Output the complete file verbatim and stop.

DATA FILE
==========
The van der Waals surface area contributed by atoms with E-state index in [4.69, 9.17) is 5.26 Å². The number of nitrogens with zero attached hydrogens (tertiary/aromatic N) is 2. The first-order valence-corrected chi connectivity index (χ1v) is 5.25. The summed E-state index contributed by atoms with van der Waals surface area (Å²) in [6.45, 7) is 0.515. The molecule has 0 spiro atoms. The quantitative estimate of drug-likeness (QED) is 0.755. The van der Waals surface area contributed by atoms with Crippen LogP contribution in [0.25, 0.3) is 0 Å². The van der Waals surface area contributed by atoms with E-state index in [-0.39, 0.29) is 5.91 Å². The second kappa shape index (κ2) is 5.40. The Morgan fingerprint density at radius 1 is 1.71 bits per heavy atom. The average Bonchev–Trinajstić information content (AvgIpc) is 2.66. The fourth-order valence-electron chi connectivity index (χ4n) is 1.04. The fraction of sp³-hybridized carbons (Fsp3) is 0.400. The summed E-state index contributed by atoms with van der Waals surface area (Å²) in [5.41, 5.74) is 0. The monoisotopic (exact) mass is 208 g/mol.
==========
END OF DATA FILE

The van der Waals surface area contributed by atoms with E-state index in [4.69, 9.17) is 5.26 Å². The number of nitrogens with zero attached hydrogens (tertiary/aromatic N) is 2. The first-order valence-corrected chi connectivity index (χ1v) is 5.25. The summed E-state index contributed by atoms with van der Waals surface area (Å²) in [6.45, 7) is 0.515. The molecule has 0 spiro atoms. The quantitative estimate of drug-likeness (QED) is 0.755. The van der Waals surface area contributed by atoms with Crippen LogP contribution in [0.25, 0.3) is 0 Å². The van der Waals surface area contributed by atoms with E-state index in [-0.39, 0.29) is 5.91 Å². The second kappa shape index (κ2) is 5.40. The Morgan fingerprint density at radius 1 is 1.71 bits per heavy atom. The average Bonchev–Trinajstić information content (AvgIpc) is 2.66. The fourth-order valence-electron chi connectivity index (χ4n) is 1.04. The fraction of sp³-hybridized carbons (Fsp3) is 0.400. The summed E-state index contributed by atoms with van der Waals surface area (Å²) in [5.41, 5.74) is 0. The monoisotopic (exact) mass is 208 g/mol.